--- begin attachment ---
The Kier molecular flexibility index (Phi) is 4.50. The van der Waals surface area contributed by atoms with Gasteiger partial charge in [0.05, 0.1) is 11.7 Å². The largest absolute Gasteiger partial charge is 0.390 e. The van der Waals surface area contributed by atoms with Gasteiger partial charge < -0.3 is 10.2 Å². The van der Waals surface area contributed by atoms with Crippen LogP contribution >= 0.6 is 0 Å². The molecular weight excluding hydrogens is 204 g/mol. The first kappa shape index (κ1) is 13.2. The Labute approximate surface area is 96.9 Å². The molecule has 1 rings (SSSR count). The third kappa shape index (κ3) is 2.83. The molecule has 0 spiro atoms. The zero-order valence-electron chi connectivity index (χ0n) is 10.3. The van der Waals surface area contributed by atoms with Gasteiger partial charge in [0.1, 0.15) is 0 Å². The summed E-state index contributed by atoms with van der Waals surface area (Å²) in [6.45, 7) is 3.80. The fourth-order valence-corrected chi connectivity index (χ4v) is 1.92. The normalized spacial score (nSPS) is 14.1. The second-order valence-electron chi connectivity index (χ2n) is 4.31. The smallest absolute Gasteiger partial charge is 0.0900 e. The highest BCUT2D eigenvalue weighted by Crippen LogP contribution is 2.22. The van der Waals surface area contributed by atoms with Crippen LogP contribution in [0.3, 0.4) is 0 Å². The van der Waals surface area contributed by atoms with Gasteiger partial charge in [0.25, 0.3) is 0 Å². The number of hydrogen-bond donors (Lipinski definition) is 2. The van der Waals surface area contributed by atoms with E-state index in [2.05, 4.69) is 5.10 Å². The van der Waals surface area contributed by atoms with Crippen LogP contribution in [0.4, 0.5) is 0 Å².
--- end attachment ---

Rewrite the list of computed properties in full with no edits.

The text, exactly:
The Kier molecular flexibility index (Phi) is 4.50. The van der Waals surface area contributed by atoms with Gasteiger partial charge in [0.05, 0.1) is 11.7 Å². The largest absolute Gasteiger partial charge is 0.390 e. The van der Waals surface area contributed by atoms with Gasteiger partial charge < -0.3 is 10.2 Å². The van der Waals surface area contributed by atoms with Crippen LogP contribution >= 0.6 is 0 Å². The molecular weight excluding hydrogens is 204 g/mol. The first kappa shape index (κ1) is 13.2. The Labute approximate surface area is 96.9 Å². The molecule has 1 rings (SSSR count). The third kappa shape index (κ3) is 2.83. The molecule has 0 spiro atoms. The zero-order valence-electron chi connectivity index (χ0n) is 10.3. The van der Waals surface area contributed by atoms with Gasteiger partial charge in [0.1, 0.15) is 0 Å². The summed E-state index contributed by atoms with van der Waals surface area (Å²) in [6.45, 7) is 3.80. The fourth-order valence-corrected chi connectivity index (χ4v) is 1.92. The normalized spacial score (nSPS) is 14.1. The second-order valence-electron chi connectivity index (χ2n) is 4.31. The smallest absolute Gasteiger partial charge is 0.0900 e. The highest BCUT2D eigenvalue weighted by Crippen LogP contribution is 2.22. The van der Waals surface area contributed by atoms with Crippen LogP contribution in [0.3, 0.4) is 0 Å². The van der Waals surface area contributed by atoms with Gasteiger partial charge in [0.25, 0.3) is 0 Å². The number of hydrogen-bond donors (Lipinski definition) is 2. The van der Waals surface area contributed by atoms with E-state index in [2.05, 4.69) is 5.10 Å². The van der Waals surface area contributed by atoms with Crippen LogP contribution in [0.4, 0.5) is 0 Å².